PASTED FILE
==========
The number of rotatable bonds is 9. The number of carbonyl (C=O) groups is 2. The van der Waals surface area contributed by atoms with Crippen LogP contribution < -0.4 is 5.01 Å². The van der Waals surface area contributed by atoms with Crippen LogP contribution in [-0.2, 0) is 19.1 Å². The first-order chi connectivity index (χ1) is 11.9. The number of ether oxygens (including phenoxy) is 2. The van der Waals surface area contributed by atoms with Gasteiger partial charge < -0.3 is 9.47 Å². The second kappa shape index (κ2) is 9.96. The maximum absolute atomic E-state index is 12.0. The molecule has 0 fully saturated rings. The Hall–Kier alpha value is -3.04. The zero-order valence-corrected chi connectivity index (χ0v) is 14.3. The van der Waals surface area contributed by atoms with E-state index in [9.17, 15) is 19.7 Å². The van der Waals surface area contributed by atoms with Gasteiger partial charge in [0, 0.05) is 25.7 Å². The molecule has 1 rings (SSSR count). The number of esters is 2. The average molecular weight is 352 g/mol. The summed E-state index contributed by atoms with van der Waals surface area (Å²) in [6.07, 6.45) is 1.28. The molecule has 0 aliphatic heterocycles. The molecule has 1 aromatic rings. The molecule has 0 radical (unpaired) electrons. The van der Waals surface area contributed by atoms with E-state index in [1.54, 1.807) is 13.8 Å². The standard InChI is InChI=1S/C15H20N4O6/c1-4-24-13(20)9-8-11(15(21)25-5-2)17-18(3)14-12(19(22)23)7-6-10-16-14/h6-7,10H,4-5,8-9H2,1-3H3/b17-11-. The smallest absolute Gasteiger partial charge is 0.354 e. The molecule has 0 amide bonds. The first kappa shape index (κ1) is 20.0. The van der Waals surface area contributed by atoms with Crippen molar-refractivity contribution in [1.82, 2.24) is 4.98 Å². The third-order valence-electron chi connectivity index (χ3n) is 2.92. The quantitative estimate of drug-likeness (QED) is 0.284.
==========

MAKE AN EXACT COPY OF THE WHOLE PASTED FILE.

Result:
The number of rotatable bonds is 9. The number of carbonyl (C=O) groups is 2. The van der Waals surface area contributed by atoms with Crippen LogP contribution < -0.4 is 5.01 Å². The van der Waals surface area contributed by atoms with Crippen LogP contribution in [-0.2, 0) is 19.1 Å². The first-order chi connectivity index (χ1) is 11.9. The number of ether oxygens (including phenoxy) is 2. The van der Waals surface area contributed by atoms with Gasteiger partial charge < -0.3 is 9.47 Å². The second kappa shape index (κ2) is 9.96. The maximum absolute atomic E-state index is 12.0. The molecule has 0 fully saturated rings. The Hall–Kier alpha value is -3.04. The zero-order valence-corrected chi connectivity index (χ0v) is 14.3. The van der Waals surface area contributed by atoms with E-state index in [9.17, 15) is 19.7 Å². The van der Waals surface area contributed by atoms with Gasteiger partial charge in [0, 0.05) is 25.7 Å². The molecule has 1 rings (SSSR count). The number of esters is 2. The average molecular weight is 352 g/mol. The summed E-state index contributed by atoms with van der Waals surface area (Å²) in [6.07, 6.45) is 1.28. The molecule has 0 aliphatic heterocycles. The molecule has 1 aromatic rings. The molecule has 0 radical (unpaired) electrons. The van der Waals surface area contributed by atoms with E-state index in [1.54, 1.807) is 13.8 Å². The standard InChI is InChI=1S/C15H20N4O6/c1-4-24-13(20)9-8-11(15(21)25-5-2)17-18(3)14-12(19(22)23)7-6-10-16-14/h6-7,10H,4-5,8-9H2,1-3H3/b17-11-. The smallest absolute Gasteiger partial charge is 0.354 e. The molecule has 0 amide bonds. The first kappa shape index (κ1) is 20.0. The van der Waals surface area contributed by atoms with Crippen molar-refractivity contribution in [1.82, 2.24) is 4.98 Å². The third-order valence-electron chi connectivity index (χ3n) is 2.92. The quantitative estimate of drug-likeness (QED) is 0.284.